“We are going up to Jerusalem,” Jesus said in 18:31, and he was nearly there. His culture didn’t value tax collectors or children. Jesus said those “nobodies” were more apt to receive God’s favor than an arrogant Pharisee or a ruler who loved his wealth more than God. “Then who can be saved?” his startled hearers asked. Anyone, Jesus implied. “What is impossible for humans is possible for God.”
Lord Jesus, preserve me from trusting in my own righteousness or in my bank and retirement accounts. Be the center and source of my life, now and forever. Amen.
Click here to incorporate music and worship from the COR Worship Collective into your daily practice and devotion.
I’ve always been sort of fascinated by the time immediately before something changes forever. People walking to work in New York in the morning of 9/11. My grandmother’s story about the family Sunday dinner on December 7, 1941 with her three sons sitting around the table. In a few hours the world would be at war, and in a few months her sons would be in the South Pacific, farther away than she had ever imagined. I think about conversations that I didn’t know would be last conversations. Our lives are full of change, so they are full of these moments.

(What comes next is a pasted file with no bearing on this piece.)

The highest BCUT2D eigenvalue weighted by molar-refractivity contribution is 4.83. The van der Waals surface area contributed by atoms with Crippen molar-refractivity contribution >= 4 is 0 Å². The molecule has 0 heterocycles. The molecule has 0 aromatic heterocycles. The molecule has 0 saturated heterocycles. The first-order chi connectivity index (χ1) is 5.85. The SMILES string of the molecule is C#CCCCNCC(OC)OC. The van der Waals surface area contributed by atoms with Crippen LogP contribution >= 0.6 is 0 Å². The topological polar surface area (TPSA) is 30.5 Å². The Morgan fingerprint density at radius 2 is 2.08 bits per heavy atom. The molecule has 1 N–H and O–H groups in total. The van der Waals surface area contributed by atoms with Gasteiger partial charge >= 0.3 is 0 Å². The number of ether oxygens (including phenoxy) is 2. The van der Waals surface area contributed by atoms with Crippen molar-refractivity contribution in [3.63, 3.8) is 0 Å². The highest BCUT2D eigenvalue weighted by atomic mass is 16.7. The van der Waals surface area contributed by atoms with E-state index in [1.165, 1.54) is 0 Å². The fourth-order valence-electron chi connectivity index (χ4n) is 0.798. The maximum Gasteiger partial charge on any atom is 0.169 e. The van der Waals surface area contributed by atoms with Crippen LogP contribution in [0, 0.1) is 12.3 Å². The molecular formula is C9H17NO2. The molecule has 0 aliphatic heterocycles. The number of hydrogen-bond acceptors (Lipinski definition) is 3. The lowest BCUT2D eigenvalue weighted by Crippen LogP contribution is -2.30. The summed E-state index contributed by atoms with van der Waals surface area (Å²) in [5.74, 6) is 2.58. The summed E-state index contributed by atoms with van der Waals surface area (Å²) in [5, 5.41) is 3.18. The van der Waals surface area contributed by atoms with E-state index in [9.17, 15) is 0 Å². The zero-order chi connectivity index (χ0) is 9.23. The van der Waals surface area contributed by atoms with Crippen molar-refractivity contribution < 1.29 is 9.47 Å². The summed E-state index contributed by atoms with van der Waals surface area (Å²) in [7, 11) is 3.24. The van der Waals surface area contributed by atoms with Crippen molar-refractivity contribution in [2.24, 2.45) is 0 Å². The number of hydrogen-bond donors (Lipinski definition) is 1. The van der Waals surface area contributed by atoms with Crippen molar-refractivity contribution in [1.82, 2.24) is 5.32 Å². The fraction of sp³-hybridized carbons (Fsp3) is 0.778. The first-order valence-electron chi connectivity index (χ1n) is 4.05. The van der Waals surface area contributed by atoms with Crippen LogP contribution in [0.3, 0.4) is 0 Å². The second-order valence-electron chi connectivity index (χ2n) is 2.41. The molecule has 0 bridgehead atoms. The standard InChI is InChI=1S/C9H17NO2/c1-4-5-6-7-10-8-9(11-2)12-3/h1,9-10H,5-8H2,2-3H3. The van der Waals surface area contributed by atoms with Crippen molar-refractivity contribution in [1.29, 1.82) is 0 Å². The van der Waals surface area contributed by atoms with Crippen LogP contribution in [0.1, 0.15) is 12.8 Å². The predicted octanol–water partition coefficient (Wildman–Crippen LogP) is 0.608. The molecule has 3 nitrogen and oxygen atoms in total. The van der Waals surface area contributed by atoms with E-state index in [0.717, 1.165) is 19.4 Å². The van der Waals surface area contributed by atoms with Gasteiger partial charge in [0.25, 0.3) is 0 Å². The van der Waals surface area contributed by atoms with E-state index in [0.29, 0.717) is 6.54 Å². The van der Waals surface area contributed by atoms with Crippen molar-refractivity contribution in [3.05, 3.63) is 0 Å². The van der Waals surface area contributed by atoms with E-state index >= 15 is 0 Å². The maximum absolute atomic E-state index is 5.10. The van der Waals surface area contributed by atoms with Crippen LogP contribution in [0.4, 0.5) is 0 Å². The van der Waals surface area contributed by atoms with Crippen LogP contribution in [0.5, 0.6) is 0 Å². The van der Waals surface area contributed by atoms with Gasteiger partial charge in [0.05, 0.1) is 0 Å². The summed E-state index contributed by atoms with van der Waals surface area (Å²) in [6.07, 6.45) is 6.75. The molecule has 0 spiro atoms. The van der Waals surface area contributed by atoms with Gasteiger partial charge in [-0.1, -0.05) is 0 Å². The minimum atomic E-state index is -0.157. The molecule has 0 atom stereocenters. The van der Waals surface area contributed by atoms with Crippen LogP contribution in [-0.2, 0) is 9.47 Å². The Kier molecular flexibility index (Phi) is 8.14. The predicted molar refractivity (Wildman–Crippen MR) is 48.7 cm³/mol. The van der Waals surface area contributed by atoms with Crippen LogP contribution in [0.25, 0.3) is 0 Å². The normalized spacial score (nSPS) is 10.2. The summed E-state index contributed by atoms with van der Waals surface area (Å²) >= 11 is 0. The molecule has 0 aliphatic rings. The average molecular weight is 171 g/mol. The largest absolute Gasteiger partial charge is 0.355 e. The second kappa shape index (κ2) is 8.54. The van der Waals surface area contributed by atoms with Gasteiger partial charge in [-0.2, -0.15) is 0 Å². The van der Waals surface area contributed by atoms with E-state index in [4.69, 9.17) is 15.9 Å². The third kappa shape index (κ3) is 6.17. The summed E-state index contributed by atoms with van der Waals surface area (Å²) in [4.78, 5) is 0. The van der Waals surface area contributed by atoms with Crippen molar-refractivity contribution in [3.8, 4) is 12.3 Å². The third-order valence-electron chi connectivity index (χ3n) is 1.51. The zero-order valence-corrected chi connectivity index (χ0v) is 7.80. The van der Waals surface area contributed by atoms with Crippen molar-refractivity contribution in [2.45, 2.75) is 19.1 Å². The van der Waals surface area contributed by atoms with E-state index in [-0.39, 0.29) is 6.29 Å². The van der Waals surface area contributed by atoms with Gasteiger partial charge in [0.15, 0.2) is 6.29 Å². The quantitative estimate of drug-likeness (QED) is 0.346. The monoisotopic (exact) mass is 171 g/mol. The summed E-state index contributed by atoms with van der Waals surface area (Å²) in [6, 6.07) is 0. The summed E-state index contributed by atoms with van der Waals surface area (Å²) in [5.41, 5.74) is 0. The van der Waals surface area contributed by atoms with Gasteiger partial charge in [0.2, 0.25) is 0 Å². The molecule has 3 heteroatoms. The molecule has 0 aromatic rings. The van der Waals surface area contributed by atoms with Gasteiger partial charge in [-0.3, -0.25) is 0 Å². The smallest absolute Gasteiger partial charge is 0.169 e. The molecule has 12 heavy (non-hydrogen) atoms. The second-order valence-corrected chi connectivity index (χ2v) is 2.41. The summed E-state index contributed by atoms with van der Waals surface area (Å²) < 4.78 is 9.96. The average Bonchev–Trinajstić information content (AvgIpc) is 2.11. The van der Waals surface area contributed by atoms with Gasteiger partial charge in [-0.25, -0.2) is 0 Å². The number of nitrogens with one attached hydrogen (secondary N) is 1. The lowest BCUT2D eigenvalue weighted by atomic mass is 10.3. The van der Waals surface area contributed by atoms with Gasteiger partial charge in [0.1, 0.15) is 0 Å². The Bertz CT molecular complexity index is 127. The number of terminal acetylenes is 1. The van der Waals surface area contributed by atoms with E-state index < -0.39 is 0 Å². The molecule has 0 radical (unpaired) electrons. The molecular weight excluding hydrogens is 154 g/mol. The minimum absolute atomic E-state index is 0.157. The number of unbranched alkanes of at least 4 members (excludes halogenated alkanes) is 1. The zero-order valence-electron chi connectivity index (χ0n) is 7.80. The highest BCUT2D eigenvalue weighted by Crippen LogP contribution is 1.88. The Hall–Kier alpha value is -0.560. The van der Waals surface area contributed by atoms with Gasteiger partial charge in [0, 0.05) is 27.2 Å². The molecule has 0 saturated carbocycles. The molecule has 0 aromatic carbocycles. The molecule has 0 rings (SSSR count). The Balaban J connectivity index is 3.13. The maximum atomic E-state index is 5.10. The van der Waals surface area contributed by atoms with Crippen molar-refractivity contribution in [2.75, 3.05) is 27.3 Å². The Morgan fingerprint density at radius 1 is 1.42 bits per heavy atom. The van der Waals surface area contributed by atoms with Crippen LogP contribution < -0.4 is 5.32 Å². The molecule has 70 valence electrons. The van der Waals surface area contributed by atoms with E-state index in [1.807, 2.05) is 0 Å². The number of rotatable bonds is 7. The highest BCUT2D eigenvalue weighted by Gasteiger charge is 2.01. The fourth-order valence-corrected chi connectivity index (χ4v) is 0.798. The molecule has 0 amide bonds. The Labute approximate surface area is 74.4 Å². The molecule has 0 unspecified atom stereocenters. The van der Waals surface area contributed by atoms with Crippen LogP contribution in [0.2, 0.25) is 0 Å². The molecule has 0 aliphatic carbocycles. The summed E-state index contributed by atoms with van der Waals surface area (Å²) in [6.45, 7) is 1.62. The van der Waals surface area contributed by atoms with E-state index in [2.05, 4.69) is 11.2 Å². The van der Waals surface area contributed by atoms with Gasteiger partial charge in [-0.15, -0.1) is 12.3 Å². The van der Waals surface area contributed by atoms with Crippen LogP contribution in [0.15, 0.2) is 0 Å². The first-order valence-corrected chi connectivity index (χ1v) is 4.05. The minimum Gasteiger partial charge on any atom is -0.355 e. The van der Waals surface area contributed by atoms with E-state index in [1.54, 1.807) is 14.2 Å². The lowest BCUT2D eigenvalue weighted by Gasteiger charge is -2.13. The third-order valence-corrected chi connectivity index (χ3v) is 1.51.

In today’s reading in Luke, we find Jesus, talking to his disciples, and crowds of people want to see and hear him. They are living in one of those moments. “We are going up to Jerusalem,” (Luke 18:31), Jesus said to his disciples. He tried to tell them, to prepare them for the days to come, for the fact that the world was going to change forever, but they didn’t understand.